A historical clinical trial being conducted in Sydney can essentially pave the way for psychedelic medicine to seep into the mainstream. The trial aims to study the effect of monitored psilocybin intake on patients addicted to methamphetamines (more commonly known as ‘meth’ or ‘ice’). This research is being undertaken by the researchers at Darlinghurst-based St. Vincent’s Hospital. These researchers believe that psychedelics can help patients conquer dependency problems.
The research will be conducted in an extremely monitored environment under rigorous ethical and scientific boundaries. The participants will have to attend at least three counseling sessions with a specialized therapist before the trial. Here, the patient and the therapist will fully understand their addiction disorder and try to uncover the underlying patterns. This will then be followed by the participants being administered 25mg of pharmaceutical-grade psilocybin after which they will have to attend three more therapy sessions to reflect on their experience. Lead Researcher Dr. Jonathan Brett explained the philosophy behind this rigorous trial structure :
“You can’t just give it a crack and see how it goes. We wouldn’t at all be encouraging people to try this at home … it needs an established treatment protocol behind it. All participants will have at least three counseling sessions with specialized therapists before they get anywhere near psilocybin.”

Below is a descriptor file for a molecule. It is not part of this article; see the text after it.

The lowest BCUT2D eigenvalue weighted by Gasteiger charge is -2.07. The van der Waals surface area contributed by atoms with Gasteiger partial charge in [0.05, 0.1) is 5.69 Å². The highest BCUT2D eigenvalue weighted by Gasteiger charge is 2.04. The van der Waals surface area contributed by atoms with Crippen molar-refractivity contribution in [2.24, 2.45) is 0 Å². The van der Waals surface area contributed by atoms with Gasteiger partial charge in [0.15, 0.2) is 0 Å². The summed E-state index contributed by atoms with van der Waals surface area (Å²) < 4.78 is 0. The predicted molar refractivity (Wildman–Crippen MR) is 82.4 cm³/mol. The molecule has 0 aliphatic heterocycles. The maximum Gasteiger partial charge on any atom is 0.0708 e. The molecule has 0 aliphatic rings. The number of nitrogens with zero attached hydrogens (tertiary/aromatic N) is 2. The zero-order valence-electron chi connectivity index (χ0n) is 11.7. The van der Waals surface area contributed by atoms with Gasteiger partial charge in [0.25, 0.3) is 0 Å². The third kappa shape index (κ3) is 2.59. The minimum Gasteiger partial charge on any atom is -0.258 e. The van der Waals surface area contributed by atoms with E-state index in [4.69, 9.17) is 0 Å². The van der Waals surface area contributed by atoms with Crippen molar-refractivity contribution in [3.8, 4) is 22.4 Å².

The trial, if successful, will prove to be extremely beneficial to patients as this treatment is significantly faster and causes long-lasting effects. The psilocybin dosage too, has been designed in a way where it’s just enough to trigger a psychedelic effect without running the risk of any side effects. Co-researcher and clinical psychologist, Dr. Elizabeth Knock expressed great excitement towards this treatment :
“That is a short period of psychosocial treatment, which is what excites me about this research – the potential to speed up, enhance or maximize on the conversations that we have as counselors [with these patients]. is really about people feeling freer to tell stories in their heads without being tied down to their value.”
The trial will recruit 15 participants in August, all above the age of 25 and currently seeking treatment for addiction at St. Vincent’s. The screening process for these participants will be incredibly strict. The patients are not supposed to be under any medication that may interact with the psychedelic and will need to be interviewed by a nurse, an addiction specialist and their psychiatrist. Anyone with a family history of either schizophrenia or bipolar disorder will be excluded. Dr. Brett further explains the criteria by saying :
“We won’t start with heavy users. They’ll be people who use over a long weekend or Fridays to Mondays. That is the safest place to start this research. If it’s safe and feasible in that population then we can expand it.”
The trial is being funded by the National Center for clinical research on emerging drugs and aims to measure brain activity before and after psilocybin therapy using functional magnetic resonance imaging. It is being seen as the next big thing in psychedelic research in the country and can potentially change the way psychedelic medicine is used by the masses. Researchers are hopeful for psychedelic therapy’s future and believe that it has the potential to become a mainstream form of medical treatment within the next few decades.